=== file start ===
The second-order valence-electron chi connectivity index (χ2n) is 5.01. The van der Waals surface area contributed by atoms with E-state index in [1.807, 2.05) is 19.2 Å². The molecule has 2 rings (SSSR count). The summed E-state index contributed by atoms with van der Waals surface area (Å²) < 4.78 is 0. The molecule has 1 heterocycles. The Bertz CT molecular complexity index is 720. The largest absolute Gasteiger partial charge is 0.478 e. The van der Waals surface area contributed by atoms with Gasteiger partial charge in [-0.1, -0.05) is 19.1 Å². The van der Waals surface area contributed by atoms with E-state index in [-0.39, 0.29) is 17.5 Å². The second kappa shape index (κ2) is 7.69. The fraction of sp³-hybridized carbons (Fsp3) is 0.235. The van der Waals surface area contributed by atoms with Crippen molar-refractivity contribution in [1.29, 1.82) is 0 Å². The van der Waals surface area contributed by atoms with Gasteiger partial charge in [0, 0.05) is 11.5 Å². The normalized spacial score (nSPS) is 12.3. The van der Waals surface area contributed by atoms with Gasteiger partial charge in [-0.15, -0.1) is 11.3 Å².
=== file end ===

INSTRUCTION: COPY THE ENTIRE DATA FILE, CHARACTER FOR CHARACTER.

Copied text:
The second-order valence-electron chi connectivity index (χ2n) is 5.01. The van der Waals surface area contributed by atoms with E-state index in [1.807, 2.05) is 19.2 Å². The molecule has 2 rings (SSSR count). The summed E-state index contributed by atoms with van der Waals surface area (Å²) < 4.78 is 0. The molecule has 1 heterocycles. The Bertz CT molecular complexity index is 720. The largest absolute Gasteiger partial charge is 0.478 e. The van der Waals surface area contributed by atoms with Gasteiger partial charge in [-0.1, -0.05) is 19.1 Å². The van der Waals surface area contributed by atoms with E-state index in [-0.39, 0.29) is 17.5 Å². The second kappa shape index (κ2) is 7.69. The fraction of sp³-hybridized carbons (Fsp3) is 0.235. The van der Waals surface area contributed by atoms with Crippen molar-refractivity contribution in [1.29, 1.82) is 0 Å². The van der Waals surface area contributed by atoms with Gasteiger partial charge in [0, 0.05) is 11.5 Å². The normalized spacial score (nSPS) is 12.3. The van der Waals surface area contributed by atoms with Gasteiger partial charge in [-0.15, -0.1) is 11.3 Å².